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Revista Española de Enfermedades Digestivas

versión impresa ISSN 1130-0108

Rev. esp. enferm. dig. vol.110 no.7 Madrid jul. 2018

http://dx.doi.org/10.17235/reed.2018.5477/2018 

PICTURE IN PATOLOGY DIGESTIVE

Type V biliary cyst with cystolithiasis

Martín Bailón-Cuadrado1  , Pilar Pinto-Fuentes1  , David Pacheco-Sánchez1  , Trinidad Escudero-Caro2 

1Servicios de Cirugía General y Digestiva. Hospital Universitario Río Hortega. Valladolid, Spain

2Servicios de Radiología. Hospital Universitario Río Hortega. Valladolid, Spain

CASE REPORT

We present the case of a 40-year-old female who presented to the General Surgery clinic due to a single episode of abdominal pain which required a visit to the Emergency Department. The patient had undergone surgery during childhood due to the suspicion of a hepatic hydatid cyst. However, an intraoperative cholangiography identified a small, non-complicated biliary cyst. Therefore, a hepatic resection was not performed. The patient did not undergo follow-up of the lesion. A large intrahepatic biliary cyst of 50 x 40 x 35 mm (type V, Todani classification) 1 was identified via ultrasound; it originated from the right hepatic bile duct, with lithiasis inside. This finding was corroborated via nuclear magnetic resonance (NMR) (Fig. 1 and Fig. 2). Type V biliary cysts are infrequent and they usually consist of multiple intrahepatic cysts 1. Our patient presented with a large single intrahepatic cyst, which highlights the singularity of this case. In addition, cystolithiasis is a rare finding in biliary cysts, especially in type V 2. Both the hepatic analytical profile and tumor markers were normal. The patient had not suffered previous cholangitis episodes. Despite the fact that type V biliary cysts have a low risk of malignancy, the optimal management of these lesions is surgical resection. Nevertheless, a strict radiologic surveillance was decided upon due to the numerous family related issues that the patient was going through 3.

Fig. 1 Coronal view from the NMR showing the large intrahepatic biliary cyst originating from the right hepatic bile duct and placed cranially to gallbladder. A. Intrahepatic biliary cyst originating from the right hepatic bile duct. B. Gallbladder. C. Left hepatic bile duct.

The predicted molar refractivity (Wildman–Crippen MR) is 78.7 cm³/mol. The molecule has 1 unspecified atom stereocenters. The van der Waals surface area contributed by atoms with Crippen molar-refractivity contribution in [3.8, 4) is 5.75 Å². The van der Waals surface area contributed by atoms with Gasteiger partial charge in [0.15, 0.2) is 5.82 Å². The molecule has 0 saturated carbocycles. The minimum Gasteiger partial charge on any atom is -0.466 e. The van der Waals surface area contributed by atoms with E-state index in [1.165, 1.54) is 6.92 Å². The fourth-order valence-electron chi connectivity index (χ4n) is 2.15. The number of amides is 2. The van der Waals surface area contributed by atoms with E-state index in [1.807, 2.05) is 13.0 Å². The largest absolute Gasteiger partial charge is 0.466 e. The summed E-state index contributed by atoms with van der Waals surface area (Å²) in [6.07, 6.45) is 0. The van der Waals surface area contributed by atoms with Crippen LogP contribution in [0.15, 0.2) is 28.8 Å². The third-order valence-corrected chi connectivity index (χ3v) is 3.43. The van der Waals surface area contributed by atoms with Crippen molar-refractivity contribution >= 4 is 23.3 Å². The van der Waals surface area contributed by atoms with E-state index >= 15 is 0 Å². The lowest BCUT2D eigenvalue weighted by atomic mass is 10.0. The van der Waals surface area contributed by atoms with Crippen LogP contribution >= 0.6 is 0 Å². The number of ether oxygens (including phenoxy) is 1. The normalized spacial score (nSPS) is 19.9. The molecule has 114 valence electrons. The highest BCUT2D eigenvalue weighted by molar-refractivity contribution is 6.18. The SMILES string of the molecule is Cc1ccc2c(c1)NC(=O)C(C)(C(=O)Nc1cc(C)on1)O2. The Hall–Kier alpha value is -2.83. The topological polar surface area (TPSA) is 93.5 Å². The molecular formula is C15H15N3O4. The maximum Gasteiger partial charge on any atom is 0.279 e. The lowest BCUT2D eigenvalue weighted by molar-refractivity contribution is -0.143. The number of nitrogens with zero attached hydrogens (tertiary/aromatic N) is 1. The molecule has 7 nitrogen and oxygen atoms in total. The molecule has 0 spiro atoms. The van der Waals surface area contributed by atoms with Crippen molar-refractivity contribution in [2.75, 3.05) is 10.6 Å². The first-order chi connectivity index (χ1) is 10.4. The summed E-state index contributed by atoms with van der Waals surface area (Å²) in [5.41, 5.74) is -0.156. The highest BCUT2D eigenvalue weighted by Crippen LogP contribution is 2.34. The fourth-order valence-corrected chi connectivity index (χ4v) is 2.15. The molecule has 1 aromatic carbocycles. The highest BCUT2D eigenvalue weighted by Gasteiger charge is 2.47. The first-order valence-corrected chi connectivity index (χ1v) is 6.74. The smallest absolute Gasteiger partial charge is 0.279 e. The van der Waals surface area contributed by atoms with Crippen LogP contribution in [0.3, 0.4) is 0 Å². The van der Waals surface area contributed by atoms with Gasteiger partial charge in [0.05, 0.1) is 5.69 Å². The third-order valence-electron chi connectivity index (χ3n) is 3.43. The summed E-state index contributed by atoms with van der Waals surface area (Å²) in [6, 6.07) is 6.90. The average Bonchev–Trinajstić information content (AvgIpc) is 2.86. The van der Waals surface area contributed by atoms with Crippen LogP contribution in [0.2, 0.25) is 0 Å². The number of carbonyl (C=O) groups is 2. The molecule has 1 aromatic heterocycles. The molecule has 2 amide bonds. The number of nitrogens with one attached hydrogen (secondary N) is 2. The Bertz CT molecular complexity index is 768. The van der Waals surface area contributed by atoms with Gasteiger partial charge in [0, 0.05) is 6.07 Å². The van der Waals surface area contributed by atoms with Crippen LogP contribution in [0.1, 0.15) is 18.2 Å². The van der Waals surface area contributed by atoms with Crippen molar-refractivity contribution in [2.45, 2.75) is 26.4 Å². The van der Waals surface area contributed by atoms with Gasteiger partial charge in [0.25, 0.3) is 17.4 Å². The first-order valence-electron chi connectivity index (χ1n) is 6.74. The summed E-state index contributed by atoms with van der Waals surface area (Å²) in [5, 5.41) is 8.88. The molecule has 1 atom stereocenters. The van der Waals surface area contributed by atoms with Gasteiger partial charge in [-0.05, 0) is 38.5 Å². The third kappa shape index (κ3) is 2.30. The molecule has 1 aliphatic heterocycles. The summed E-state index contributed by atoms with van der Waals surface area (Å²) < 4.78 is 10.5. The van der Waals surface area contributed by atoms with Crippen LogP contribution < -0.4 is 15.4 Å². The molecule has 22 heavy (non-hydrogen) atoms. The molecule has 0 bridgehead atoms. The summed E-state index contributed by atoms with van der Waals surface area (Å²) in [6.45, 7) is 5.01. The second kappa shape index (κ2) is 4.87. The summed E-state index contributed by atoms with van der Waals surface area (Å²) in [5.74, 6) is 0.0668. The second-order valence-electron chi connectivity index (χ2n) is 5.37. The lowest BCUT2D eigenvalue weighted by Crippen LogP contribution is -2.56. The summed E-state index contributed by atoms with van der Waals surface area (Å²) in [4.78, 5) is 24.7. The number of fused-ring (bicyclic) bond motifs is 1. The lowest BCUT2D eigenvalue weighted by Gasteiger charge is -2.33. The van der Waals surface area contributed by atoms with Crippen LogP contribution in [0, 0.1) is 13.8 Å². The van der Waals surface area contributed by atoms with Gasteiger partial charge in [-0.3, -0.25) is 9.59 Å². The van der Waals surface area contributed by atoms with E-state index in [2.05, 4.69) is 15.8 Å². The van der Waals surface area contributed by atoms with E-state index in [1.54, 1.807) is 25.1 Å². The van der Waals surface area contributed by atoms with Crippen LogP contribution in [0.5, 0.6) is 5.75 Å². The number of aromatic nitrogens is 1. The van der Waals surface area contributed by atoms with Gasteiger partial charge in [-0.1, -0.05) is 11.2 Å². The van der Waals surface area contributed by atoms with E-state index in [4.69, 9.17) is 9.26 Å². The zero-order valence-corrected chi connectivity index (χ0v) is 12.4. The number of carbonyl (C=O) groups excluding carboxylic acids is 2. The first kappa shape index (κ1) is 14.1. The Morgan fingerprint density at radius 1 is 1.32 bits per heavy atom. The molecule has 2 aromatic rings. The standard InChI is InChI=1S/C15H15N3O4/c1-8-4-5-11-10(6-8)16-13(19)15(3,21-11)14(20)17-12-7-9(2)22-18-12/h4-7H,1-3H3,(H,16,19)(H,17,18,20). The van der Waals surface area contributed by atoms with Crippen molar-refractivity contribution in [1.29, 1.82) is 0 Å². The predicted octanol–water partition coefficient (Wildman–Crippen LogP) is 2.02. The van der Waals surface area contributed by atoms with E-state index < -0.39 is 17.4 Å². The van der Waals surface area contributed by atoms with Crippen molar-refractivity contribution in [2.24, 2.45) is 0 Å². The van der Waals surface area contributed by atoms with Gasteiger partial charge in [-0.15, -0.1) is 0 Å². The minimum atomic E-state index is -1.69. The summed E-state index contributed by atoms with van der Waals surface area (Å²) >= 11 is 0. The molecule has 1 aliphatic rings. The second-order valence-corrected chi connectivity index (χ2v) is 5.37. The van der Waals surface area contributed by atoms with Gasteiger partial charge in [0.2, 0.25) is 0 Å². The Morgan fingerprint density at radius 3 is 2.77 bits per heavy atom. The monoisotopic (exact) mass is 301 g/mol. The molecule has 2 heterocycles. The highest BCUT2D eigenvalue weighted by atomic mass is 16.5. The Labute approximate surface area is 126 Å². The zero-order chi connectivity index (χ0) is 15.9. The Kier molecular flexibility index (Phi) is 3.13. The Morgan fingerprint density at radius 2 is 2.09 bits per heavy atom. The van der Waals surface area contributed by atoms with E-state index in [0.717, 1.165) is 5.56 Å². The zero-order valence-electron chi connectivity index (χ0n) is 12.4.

Fig. 2 Reconstruction from the NMR in which the presence of a large amount of lithiasis within the biliary cyst is shown. A. Intrahepatic biliary cyst with multiple lithiasis inside. B. Gallbladder. 

REFERENCES

1. Todani T, Watanabe Y, Toki A, et al. Classification of congenital biliary cystic disease: special reference to type Ic and IVA cysts with primary ductal stricture. J Hepatobiliary Pancreat Surg 2003;10(5):340-4. DOI: 10.1007/s00534-002-0733-7 [ Links ]

2. Söreide K, Körner H, Havnen J, et al. Bile duct cysts in adults. Br J Surg 2004;91(12):1538-48. DOI: 10.1002/bjs.4815 [ Links ]

3. Sastry AV, Abbadessa B, Wayne MG, et al. What is the incidence of biliary carcinoma in choledochal cysts, when do they develop, and how should it affect management? World J Surg 2015;39(2):487-92. [ Links ]

Informed consent The patient authorized the publication of information concerning their medical history as long as it is used for scientific divulgation. Furthermore, we declare that we have followed the official protocols from our medical center to access the contents of medical histories.

Correspondence: Martín Bailón-Cuadrado. e-mail: martin.bc1988@gmail.com

Authorship

Every author has participated in the design and development of this article. Every author has participated in the writing and corrections of the manuscript. Every author has approved the final version which will be considered for publication.